Will it be Canada or Cuenca? I have to admit, this is a post I’ve been working on since shortly after I arrived in Ecuador – more than a year and a half ago – well before Trump announced his intentions. But I figured this was a good time to publish this. US citizens have been on a roller coaster ride this fall, and spate of nervous jokes (on both sides of the political spectrum) about fleeing the country if Trump became president has not abated. (And I know there are some out there who will flee a Clinton presidency.) So, would it be Canada or Cuenca? I’m not going to say much about Canada – although, I do realize it’s hard to resist a country run by a prime minister who cuddles panda bears.
This post is about what life is like for North Americans who have already fled to Ecuador. If you arrived at this page because you’re considering retiring – or perhaps, fleeing – to Cuenca, maybe it’ll give you a bit of perspective about life as a North American in Ecuador.
Typical abode for expat North Americans in the heart of Cuenca’s Gringolandia.
For those of you wondering about my silence on this blog lately, I should let you know that I landed safely back in Colorado last weekend – I’m HOME! But I still have a lot to say about Ecuador, and many blog posts in the works, so stay tuned! Today I want to share a bit about another of my favorite places in Cuenca.
I’m one of those lucky people who, mostly, enjoys my job. Given how much time I spend working, that’s a good thing. So, for this installment of ‘Favorite Spots in Cuenca’, I felt I had to mention the place in Cuenca where I spent the most time (other than the house where I lived): The Quinta Balzay, a satellite campus of the University of Cuenca. Continue reading
I always associate an overabundance of sweets with the Christmas holidays, but in Cuenca, the holiday of sweet abundance is in June, coinciding with the religious celebration of Corpus Christi. For one week, vendors line the streets surrounding the New Cathedral in central Cuenca, tables laden with cookies and candies of every color and flavor imaginable. Just walking down the sidewalk is enough to give you a sugar high and make your teeth ache. I feel like I’ve stepped into my favorite childhood board game, Candyland, or like I’m touring Willy Wonka’s factory. Continue reading
I’ve been checking out the Trip Advisor reviews of Cuenca’s Amaru Zoo for the past couple of months. Most people love it. Some hate it. People who hate it tend to be of more advanced years, tend to have very young children, or have some very different expectations. How could a zoo NOT be a place for young children, you might wonder? Imagine a zoo built into the side of a mountain where you scramble up steep trails, over tree roots, then duck under chicken wire as monkeys, birds, and tigrillos (little tiger-like cats) threaten to poop on your head. If you like that kind of stuff, this is the place for you.
Cuencanos doing a Peruvian dance in one of the parades celebrating the foundation of the city.
I’m starting to lose track of the number of holidays and festivals I’ve experienced, seen, or heard of since I’ve been in Ecuador. I thought Carnaval was big. But last week we had the annual celebration of the ‘Foundation of Cuenca.’ And let me say, the Cuencanos go ALL OUT for this one. In fact, I’m not entirely sure on which day festivities began last week, and how long they lasted (there may still be things going on this week). Continue reading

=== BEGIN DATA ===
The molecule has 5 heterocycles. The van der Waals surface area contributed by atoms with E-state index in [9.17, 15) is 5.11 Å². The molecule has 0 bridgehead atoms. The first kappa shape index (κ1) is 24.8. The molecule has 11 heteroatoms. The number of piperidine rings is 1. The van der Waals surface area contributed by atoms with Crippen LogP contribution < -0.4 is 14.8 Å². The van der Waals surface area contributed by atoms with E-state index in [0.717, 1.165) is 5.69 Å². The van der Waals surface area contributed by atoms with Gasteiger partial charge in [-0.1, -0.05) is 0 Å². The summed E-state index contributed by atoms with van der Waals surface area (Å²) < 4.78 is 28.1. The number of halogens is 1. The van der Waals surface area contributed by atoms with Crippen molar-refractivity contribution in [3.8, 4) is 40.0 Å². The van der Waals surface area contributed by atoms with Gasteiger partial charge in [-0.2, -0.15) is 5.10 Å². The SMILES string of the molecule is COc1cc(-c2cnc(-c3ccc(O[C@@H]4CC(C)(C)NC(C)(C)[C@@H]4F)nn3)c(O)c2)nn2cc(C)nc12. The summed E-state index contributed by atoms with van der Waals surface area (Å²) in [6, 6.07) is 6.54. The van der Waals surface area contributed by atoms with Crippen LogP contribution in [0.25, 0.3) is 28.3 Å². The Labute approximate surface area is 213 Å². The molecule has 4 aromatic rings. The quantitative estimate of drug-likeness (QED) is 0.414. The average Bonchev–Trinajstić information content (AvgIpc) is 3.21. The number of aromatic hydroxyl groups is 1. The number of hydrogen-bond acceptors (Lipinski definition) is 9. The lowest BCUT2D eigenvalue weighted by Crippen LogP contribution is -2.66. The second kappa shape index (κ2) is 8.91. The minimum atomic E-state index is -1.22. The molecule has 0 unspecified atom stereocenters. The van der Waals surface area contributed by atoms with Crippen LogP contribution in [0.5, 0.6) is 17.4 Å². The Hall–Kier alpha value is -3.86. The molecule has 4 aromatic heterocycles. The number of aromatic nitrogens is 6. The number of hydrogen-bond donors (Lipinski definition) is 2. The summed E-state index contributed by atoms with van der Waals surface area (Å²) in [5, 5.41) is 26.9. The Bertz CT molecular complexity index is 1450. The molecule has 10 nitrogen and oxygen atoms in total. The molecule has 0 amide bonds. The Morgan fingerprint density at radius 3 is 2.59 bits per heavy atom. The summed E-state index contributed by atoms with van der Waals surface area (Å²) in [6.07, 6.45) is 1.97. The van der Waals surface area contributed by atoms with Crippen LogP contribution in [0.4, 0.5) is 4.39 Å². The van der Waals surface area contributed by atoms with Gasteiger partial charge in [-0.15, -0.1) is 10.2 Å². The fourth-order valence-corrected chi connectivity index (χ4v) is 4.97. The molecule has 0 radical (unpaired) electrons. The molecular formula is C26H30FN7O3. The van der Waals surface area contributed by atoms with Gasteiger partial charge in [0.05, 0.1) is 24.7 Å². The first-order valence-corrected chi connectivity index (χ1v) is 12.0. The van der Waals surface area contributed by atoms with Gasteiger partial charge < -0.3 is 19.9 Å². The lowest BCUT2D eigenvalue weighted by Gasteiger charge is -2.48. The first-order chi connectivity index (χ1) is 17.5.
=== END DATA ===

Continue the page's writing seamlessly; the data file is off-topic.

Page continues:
I’ve been in a lot of cities in the US, Europe, and elsewhere, where I avoid sitting in parks because I just don’t feel comfortable. I don’t like being approached by vendors, beggars, charities, missionaries or shoeshiners. When I sit in a park, I really just want to relax and watch all the people. Continue reading
I’m not a coffee drinker. But I will purchase a cup of good coffee now and then – especially if it means I can sit at Puro Cafe, on the terrace of Iglesia Todo Santos, and watch the rain showers pass by. I discovered this place about a month ago, on my first big walk through town. The terrace at Todo Santos is one of the best views above of the river Tomebamba. The Tomebamba divides the old, central part of Cuenca, which sits up on a hill, from the newer, modern part of Cuenca, sitting below, in a valley. Continue reading
When I need to escape city life, I can retreat to this amazing river only a 5 minute walk from home. I walk or run here whenever I can. The Rio Yanuncay is the second largest (of four rivers) in Cuenca, and urban planners must have had a field day with this one as there is a walkway along the river for several miles. Along the way, you’ll find benches, playgrounds, nice landscaping, and (this was new for me) exercise machines.
There’s no place like home. I decided to start my series of mini-blog posts about favorite spots in Cuenca in the place where I spend the most time – especially now that I’m preparing lectures and lab assignments.
The view from my room, looking east toward the hills.
Or, rather, the title of this post should be: Taxis, Buses, and Pounding the Pavement
As the sightseeing tapers off a bit while I get ramped up for my class and try to get some projects underway, I’m becoming more adept at making my way around the city and thought I would share a little of my daily life. In Colorado I commute to work via a Prius, listening to my favorite tunes, a new novel, or practicing my Spanish along the way. Here, I breathe diesel fumes and hang on for dear life to a bar above my head while we trundle over cobblestone streets and careen through traffic circles or over speed bumps.
I’ve become very familiar with these beauties in the past couple of weeks! Best to avoid a big lunch right before hopping on board.